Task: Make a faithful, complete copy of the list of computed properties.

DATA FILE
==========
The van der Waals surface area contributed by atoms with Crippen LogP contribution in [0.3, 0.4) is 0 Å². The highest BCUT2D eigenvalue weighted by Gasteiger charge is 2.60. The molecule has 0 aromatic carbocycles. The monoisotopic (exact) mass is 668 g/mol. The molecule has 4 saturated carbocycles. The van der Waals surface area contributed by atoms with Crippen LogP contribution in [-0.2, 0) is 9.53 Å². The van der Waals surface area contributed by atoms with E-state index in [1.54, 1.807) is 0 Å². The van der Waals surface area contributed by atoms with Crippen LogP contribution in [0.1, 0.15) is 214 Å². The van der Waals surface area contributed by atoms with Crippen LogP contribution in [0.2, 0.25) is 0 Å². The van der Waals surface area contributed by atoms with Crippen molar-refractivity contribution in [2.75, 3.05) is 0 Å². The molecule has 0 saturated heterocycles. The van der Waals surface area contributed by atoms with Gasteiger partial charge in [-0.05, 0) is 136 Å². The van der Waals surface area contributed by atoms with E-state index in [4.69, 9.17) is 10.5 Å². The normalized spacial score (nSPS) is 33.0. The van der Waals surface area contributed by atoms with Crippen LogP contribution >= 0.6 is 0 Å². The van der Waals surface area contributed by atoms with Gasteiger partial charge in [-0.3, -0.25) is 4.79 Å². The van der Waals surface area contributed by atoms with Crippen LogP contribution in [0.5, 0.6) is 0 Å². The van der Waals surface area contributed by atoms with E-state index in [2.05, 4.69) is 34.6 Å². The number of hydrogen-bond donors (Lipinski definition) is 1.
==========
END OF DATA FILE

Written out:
The van der Waals surface area contributed by atoms with Crippen LogP contribution in [0.3, 0.4) is 0 Å². The highest BCUT2D eigenvalue weighted by Gasteiger charge is 2.60. The molecule has 0 aromatic carbocycles. The monoisotopic (exact) mass is 668 g/mol. The molecule has 4 saturated carbocycles. The van der Waals surface area contributed by atoms with Crippen LogP contribution in [-0.2, 0) is 9.53 Å². The van der Waals surface area contributed by atoms with E-state index in [1.54, 1.807) is 0 Å². The van der Waals surface area contributed by atoms with Crippen LogP contribution in [0.1, 0.15) is 214 Å². The van der Waals surface area contributed by atoms with Crippen LogP contribution in [0.2, 0.25) is 0 Å². The van der Waals surface area contributed by atoms with Crippen molar-refractivity contribution in [2.75, 3.05) is 0 Å². The molecule has 0 saturated heterocycles. The van der Waals surface area contributed by atoms with Gasteiger partial charge in [-0.05, 0) is 136 Å². The van der Waals surface area contributed by atoms with E-state index in [4.69, 9.17) is 10.5 Å². The normalized spacial score (nSPS) is 33.0. The van der Waals surface area contributed by atoms with Crippen LogP contribution >= 0.6 is 0 Å². The van der Waals surface area contributed by atoms with Gasteiger partial charge in [-0.3, -0.25) is 4.79 Å². The van der Waals surface area contributed by atoms with Crippen LogP contribution in [0.5, 0.6) is 0 Å². The van der Waals surface area contributed by atoms with E-state index in [2.05, 4.69) is 34.6 Å². The number of hydrogen-bond donors (Lipinski definition) is 1.